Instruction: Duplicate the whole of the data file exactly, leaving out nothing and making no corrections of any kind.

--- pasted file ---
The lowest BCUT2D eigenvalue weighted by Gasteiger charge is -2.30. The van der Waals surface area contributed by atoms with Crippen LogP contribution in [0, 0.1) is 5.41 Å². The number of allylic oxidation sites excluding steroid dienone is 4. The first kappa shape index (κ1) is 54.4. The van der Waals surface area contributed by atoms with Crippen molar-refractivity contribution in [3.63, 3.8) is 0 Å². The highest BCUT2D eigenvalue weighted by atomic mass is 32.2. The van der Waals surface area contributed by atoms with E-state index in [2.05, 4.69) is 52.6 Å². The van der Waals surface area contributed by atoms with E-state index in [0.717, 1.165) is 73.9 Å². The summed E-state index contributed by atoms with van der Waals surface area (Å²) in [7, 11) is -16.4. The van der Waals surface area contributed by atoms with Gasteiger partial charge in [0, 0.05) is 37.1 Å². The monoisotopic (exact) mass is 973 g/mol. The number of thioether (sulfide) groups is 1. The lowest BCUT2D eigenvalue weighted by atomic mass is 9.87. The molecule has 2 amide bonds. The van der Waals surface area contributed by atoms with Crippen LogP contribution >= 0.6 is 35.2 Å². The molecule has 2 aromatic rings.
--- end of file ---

The lowest BCUT2D eigenvalue weighted by Gasteiger charge is -2.30. The van der Waals surface area contributed by atoms with Crippen LogP contribution in [0, 0.1) is 5.41 Å². The number of allylic oxidation sites excluding steroid dienone is 4. The first kappa shape index (κ1) is 54.4. The van der Waals surface area contributed by atoms with Crippen molar-refractivity contribution in [3.63, 3.8) is 0 Å². The highest BCUT2D eigenvalue weighted by atomic mass is 32.2. The van der Waals surface area contributed by atoms with E-state index in [2.05, 4.69) is 52.6 Å². The van der Waals surface area contributed by atoms with E-state index in [0.717, 1.165) is 73.9 Å². The summed E-state index contributed by atoms with van der Waals surface area (Å²) in [7, 11) is -16.4. The van der Waals surface area contributed by atoms with Gasteiger partial charge in [0, 0.05) is 37.1 Å². The monoisotopic (exact) mass is 973 g/mol. The number of thioether (sulfide) groups is 1. The lowest BCUT2D eigenvalue weighted by atomic mass is 9.87. The molecule has 2 amide bonds. The van der Waals surface area contributed by atoms with Crippen LogP contribution >= 0.6 is 35.2 Å². The molecule has 2 aromatic rings.